Landlord’s private prosecution against Lavulavus for forgery dropped: Lawyer left stunned

    Forgery charges against the fraudster Lavulavu couple have been dropped in a move that shocked the landlord’s lawyer.

    ‘Etuate Lavulavu and Minister of Infrastructure Akosita Lavulavu. Photo/Facebook

    Cabinet Minister Akosita Lavulavu and her disgraced husband Etuate Lavulavu had been prosecuted with jointly and knowingly submitting a forged document to the Ministry of Lands and Survey with the intention of changing the land lease number 8660 from business lease to quarry.

    The information was contained in a court document seen by Kaniva News.

    The forged document appeared to have been signed by the landlord, Sione Tunufa’i Tui, but Tui did not sign, know or agree with the content of the document allegedly forged by the Lavulavus, the court document said.

    Police Magistrate Loupua Kulī dismissed the charges on June 21, about two weeks before the Lavulavus were sentenced in the Supreme Court for plundering more than half a million pa’anga from the government school grant scheme.


    The move has shocked Tui’s lawyer, Vili Mo’ale. Mo’ale told Kaniva News this afternoon July 7 the Magistrate’s decision was the first time he knew the prosecution had been dropped.

    He said he filed the private prosecution on November 17, 2020 and it was processed to be heard in court but was delayed so the Lavulavus’ sentencing could be processed first.

    Mo’ale said he just found out that ‘Etuate and Tui had agreed without him being involved to drop the prosecution.

    “A decision was made to dismiss it and nothing can be done,” Mo’ale said.

    He said he later repeatedly attempted to contact Tui, but to no avail.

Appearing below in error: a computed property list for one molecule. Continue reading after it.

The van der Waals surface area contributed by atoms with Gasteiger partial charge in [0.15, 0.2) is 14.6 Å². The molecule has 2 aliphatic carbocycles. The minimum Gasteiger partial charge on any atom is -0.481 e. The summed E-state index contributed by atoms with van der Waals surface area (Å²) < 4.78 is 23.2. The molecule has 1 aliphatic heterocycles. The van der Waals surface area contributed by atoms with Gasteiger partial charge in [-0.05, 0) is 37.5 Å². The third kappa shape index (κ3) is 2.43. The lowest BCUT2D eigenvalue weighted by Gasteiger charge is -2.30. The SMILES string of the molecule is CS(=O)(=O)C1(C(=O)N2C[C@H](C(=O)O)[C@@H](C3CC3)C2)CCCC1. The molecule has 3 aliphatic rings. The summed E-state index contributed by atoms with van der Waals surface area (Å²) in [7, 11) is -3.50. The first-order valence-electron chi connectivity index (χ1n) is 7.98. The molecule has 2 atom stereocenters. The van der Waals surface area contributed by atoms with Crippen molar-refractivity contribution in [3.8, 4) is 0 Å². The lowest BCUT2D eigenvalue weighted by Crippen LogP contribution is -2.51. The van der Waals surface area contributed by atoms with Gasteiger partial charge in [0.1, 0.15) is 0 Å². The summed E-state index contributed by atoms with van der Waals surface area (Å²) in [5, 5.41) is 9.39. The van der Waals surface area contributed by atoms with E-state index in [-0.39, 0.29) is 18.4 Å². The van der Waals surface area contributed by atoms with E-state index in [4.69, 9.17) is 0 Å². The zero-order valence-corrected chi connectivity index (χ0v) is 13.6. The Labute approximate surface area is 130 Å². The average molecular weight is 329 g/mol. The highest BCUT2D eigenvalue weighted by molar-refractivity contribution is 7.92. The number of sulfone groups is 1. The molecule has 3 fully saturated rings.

“Even today I have not heard from Tui. I was told he has left for Vava’u”.

    ‘Etuate contacts Tui

    As we reported previously, we interviewed Tui following the revelation that he had prosecuted the Lavulavus.

    In that interview, Tui said ‘Etuate chased him after he took legal action against him and his wife, but he managed to avoid him as he did not want to talk to him.

    Asked why ‘Etuate was searching for him Tui, said ‘Etuate may have wanted to negotiate about dropping the prosecution.

    We recently contacted Tui to follow up on the case, but he did not answer his phone.


    Condemned by the Supreme Court as dishonest and deceitful, the Lavulavus have been sentenced to five and six years respectively for their part in defrauding the government school grant scheme.

    Judge Cooper, presiding, described their crime as “the worst sort of dishonesty.”

    “The conduct of these defendants would be disgraceful in anyone, but for a member of cabinet, and a man who used his political connections and position to facilitate these frauds, goes beyond just criminally reprehensible,” he said.

    Apart from an earlier conviction in the United States 1990s, he was sued by Late Prince Tu’ipelehake in 2000 for damages and unlawful cultivation of his land. Chief Justice Ward ordered Lavulavu to quit the land and pay $7,905 damages. The judge was scathing about aspects of Lavulavu’s testimony during the trial,  saying: “I felt he was willing to say almost anything that seemed to suit the moment with a repeated disregard for the truth.”


    Ne fai pe hono tuli holo ‘e ‘Etuate Lavulavu ‘a Sione Tunufa’i Tui he feinge ke meesi ‘o tamate’i hona faka’ilo ki he tohi nima loi’, ‘o ma’u pea neongo na’e tukupā ‘a Tui he’ikai te ne tali ha kole ‘a ‘Etuate ke tamate’i ‘a e tikite’ ka ne iku pe ‘o tukulolo ‘a Tui he ‘aho 15 ‘o Sune, toe ia e uike ‘e ua pea tautea ngāue pōpula ‘a e ongo Lavulavu ki hono ma’u ta’etotonu ‘a e pa’anga ‘ova he vaeaua miliona’ mei he pa’anga tokoni’i ‘o e ngaahi ako’ ‘e he  pule’anga’. Na’e faka’ilo foki ‘e Tui ‘a e ongo Lavulavu ki he’ena fa’u ‘a e tohi fakamo’oni loi ‘o ‘ave ki he Savea ke liliu’aki ‘a e lisi ‘o hono ‘api  mei he pisinisi’ ki he keli’anga maka. Na’e pehē ‘e Tui hala ke ne fai e tohi pea na’e ‘ikai fakamo’oni ia ai. Kaekehe, kuo fakahā ‘e he loea ‘a Tui ki he Kaniva’ ne ne ‘ohovale ia hono ui e hopo’ he ‘aho 21 māhina kuo ‘osi’ ‘o fakahā ai ‘e he fakamaau polisi’ Loupua Kulī  kuo ‘osi felotoi ‘a Tui ia mo e ongo Lavulavu ke tamate’i ‘a e hopo ‘oua toe hoko atu. Na’e ‘ikai ‘ilo e loea’ ki heni pea fiu ia he toe feinga atu kia Tui ‘ikai toe tali mai pea ko e me’a ne ne ‘ilo’ kuo ‘osi mavahe ia ki Vava’u.


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